William John Market Report 03-06-21
William John Market Report 03-06-21Category: Reports
Is the time of the “60/40” portfolio over? The traditional portfolio, comprised of 60% equities and 40% bonds, has come under major scrutiny in a “twin-bull” market whereby both asset classes have seen historically impressive gains on major indices and depressed yields.
Since circa 2000, U.S. equities and U.S. treasuries have been negatively correlated:
Comparing the risk-free rate of 3-month U.S. Treasury Bills vs. returns on the S&P 500 from 2000 to 2020, they yielded a negative correlation of -0.2142643. As the returns of one asset rises, the returns of the other decreases.
This has been the hallmark of asset management over recent times: “invest 60% of your savings in an S&P 500 index and 40% in risk free treasuries”. The reasoning being that because the two are inversely related, they tend to offset each other’s losses, whilst both earning positive returns; by studying the graph you can see that aside from major recessions and a dip in 2018, both asset classes have produced positive annualised returns.
In financial fields, the 60/40 portfolio with U.S. treasuries has been described by theorists as “free lunch” based on the fact U.S. Treasuries are so credit worthy they are almost riskless yet diversify portfolio risk away from the highly volatile equity.
Studying this portfolio in more depth, research suggests that equities and bonds (high grade corporate and government) tend to move in opposite directions in the case of growth surprises. For example, in bullish markets, investors are likely to purchase stocks on the back of an economic boom and sell government bonds in strong economic conditions whereas in recessionary cycles, investors tend to sell stocks and buy government bonds in weaker economic conditions.
On the contrary, inflation surprises seem to provoke the two asset classes to move in the same direction. Specifically, heightened inflation uncertainty and rising inflation levels causes positive correlation between the two asset classes. The key causal link is heightened inflation uncertainty (driving bullish treasury markets and depressing yields) and monetary policy credibility (driving bullish equity markets whose constituents have relied on solid quantitative easing programmes).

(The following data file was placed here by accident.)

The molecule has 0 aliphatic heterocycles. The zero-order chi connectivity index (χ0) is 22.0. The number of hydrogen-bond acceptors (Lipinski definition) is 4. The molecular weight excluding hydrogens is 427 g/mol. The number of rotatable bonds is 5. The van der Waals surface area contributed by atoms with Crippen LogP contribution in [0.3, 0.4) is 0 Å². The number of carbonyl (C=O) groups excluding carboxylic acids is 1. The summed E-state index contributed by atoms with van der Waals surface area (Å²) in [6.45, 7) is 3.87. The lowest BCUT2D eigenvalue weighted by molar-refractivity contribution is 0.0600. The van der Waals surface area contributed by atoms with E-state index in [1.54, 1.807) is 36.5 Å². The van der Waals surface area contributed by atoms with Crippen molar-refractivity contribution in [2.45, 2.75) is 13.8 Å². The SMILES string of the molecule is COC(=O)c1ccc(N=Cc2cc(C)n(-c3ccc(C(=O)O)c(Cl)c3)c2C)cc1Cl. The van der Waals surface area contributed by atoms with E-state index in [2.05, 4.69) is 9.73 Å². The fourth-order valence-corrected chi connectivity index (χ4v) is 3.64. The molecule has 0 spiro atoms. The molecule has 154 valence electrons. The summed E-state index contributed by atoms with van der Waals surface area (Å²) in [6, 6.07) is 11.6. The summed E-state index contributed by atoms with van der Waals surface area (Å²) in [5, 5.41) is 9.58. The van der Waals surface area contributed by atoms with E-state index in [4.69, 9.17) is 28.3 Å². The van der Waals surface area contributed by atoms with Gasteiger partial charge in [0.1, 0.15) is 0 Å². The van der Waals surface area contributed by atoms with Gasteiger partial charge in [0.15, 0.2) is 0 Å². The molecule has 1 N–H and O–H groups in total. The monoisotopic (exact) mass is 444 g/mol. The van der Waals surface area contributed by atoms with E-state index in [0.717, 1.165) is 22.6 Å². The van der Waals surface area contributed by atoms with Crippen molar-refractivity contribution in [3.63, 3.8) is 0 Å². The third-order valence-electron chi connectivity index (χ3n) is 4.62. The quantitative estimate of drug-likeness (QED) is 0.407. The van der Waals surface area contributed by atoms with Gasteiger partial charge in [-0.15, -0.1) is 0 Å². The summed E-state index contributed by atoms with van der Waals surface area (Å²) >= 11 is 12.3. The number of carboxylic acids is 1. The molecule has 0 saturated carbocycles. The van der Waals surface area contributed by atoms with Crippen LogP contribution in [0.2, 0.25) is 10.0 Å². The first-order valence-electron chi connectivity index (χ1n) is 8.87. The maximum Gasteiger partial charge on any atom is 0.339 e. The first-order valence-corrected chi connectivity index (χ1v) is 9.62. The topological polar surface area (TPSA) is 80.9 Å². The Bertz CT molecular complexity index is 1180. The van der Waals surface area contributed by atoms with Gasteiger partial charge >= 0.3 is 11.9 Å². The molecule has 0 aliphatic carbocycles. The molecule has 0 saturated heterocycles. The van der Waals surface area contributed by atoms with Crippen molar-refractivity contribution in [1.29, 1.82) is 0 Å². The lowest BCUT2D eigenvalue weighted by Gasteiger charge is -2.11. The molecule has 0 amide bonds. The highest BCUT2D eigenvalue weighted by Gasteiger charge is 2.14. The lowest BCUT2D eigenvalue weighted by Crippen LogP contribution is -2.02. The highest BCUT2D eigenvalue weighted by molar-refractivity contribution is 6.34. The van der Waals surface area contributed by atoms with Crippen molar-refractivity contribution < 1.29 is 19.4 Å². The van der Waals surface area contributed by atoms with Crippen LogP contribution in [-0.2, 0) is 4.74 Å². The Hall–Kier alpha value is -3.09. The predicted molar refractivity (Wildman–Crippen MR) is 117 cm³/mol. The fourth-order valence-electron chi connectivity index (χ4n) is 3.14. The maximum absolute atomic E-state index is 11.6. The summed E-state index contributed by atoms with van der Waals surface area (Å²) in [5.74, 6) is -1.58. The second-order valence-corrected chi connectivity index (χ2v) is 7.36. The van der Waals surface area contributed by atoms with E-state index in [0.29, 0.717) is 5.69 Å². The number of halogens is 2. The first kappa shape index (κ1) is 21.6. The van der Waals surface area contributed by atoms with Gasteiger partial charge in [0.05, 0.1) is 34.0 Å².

Inflation surprises during the pandemic era is manifesting positively correlated markets which nullifies the “free lunch” diversification effect of the 60/40 portfolio; returns that move in the same direction compounds risk rather than reduce it.
Furthermore, a report released by the portfolio solutions group of AQR has estimated poor returns in these asset classes for the medium term (5-10 years) with expected real returns of Treasuries and U.S. Equity equalling -0.05% and 3.8% respectively. Their estimates for a “Global 60/40” portfolio came in at 2.1% over the same period. They stated in their report “the case for diversifying away from traditional equity and term premia is arguably stronger than ever”.
So, what does this mean for the investor of 2020 to 2030? Safe bonds and index funds that comforted the investor from 2010-2020 may no longer meet investment mandates. Low forecasted returns for each asset class and the positive correlation between the two means that the investor is expecting measly returns for compounded risks. Thus, the investor for the next decade may have to shift away from the 60/40 portfolio and into the realm of Alternative Investments, including investments in but not limited to private equity, real estate, and hedge funds to secure higher returns in an era of “twin-bull” major asset class correlation.
Any opinions expressed in these documents are those of William John and are provided for information only. E&OE.